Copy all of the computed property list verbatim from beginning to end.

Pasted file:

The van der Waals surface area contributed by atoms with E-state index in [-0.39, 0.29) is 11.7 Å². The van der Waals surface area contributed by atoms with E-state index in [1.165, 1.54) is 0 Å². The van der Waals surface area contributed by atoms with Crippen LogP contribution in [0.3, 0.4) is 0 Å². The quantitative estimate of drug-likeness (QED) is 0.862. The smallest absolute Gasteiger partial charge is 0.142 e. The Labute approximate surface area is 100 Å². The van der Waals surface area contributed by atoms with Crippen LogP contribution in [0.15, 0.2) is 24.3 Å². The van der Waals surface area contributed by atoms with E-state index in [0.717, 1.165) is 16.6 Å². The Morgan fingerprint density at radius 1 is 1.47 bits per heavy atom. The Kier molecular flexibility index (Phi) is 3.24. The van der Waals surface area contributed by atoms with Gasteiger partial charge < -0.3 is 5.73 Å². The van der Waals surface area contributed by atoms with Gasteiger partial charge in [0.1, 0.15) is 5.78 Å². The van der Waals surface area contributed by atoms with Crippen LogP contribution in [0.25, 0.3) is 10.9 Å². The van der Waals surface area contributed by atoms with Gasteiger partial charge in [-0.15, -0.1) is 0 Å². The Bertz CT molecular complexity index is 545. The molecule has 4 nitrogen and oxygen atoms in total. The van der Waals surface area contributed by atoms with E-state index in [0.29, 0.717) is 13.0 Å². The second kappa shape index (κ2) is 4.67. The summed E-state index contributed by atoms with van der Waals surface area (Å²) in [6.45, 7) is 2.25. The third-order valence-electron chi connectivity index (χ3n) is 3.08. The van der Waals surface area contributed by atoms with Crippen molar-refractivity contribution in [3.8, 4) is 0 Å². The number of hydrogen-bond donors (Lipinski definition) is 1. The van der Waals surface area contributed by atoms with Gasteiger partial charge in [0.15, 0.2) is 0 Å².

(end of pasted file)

The van der Waals surface area contributed by atoms with E-state index in [-0.39, 0.29) is 11.7 Å². The van der Waals surface area contributed by atoms with E-state index in [1.165, 1.54) is 0 Å². The van der Waals surface area contributed by atoms with Crippen LogP contribution in [0.3, 0.4) is 0 Å². The quantitative estimate of drug-likeness (QED) is 0.862. The smallest absolute Gasteiger partial charge is 0.142 e. The Labute approximate surface area is 100 Å². The van der Waals surface area contributed by atoms with Crippen LogP contribution in [0.15, 0.2) is 24.3 Å². The van der Waals surface area contributed by atoms with E-state index in [0.717, 1.165) is 16.6 Å². The Morgan fingerprint density at radius 1 is 1.47 bits per heavy atom. The Kier molecular flexibility index (Phi) is 3.24. The van der Waals surface area contributed by atoms with Gasteiger partial charge < -0.3 is 5.73 Å². The van der Waals surface area contributed by atoms with Gasteiger partial charge in [0.1, 0.15) is 5.78 Å². The van der Waals surface area contributed by atoms with Crippen LogP contribution in [0.25, 0.3) is 10.9 Å². The van der Waals surface area contributed by atoms with Gasteiger partial charge in [-0.15, -0.1) is 0 Å². The Bertz CT molecular complexity index is 545. The molecule has 4 nitrogen and oxygen atoms in total. The van der Waals surface area contributed by atoms with E-state index in [0.29, 0.717) is 13.0 Å². The second kappa shape index (κ2) is 4.67. The summed E-state index contributed by atoms with van der Waals surface area (Å²) in [6.45, 7) is 2.25. The third-order valence-electron chi connectivity index (χ3n) is 3.08. The van der Waals surface area contributed by atoms with Crippen molar-refractivity contribution in [3.8, 4) is 0 Å². The number of hydrogen-bond donors (Lipinski definition) is 1. The van der Waals surface area contributed by atoms with Gasteiger partial charge in [0.15, 0.2) is 0 Å².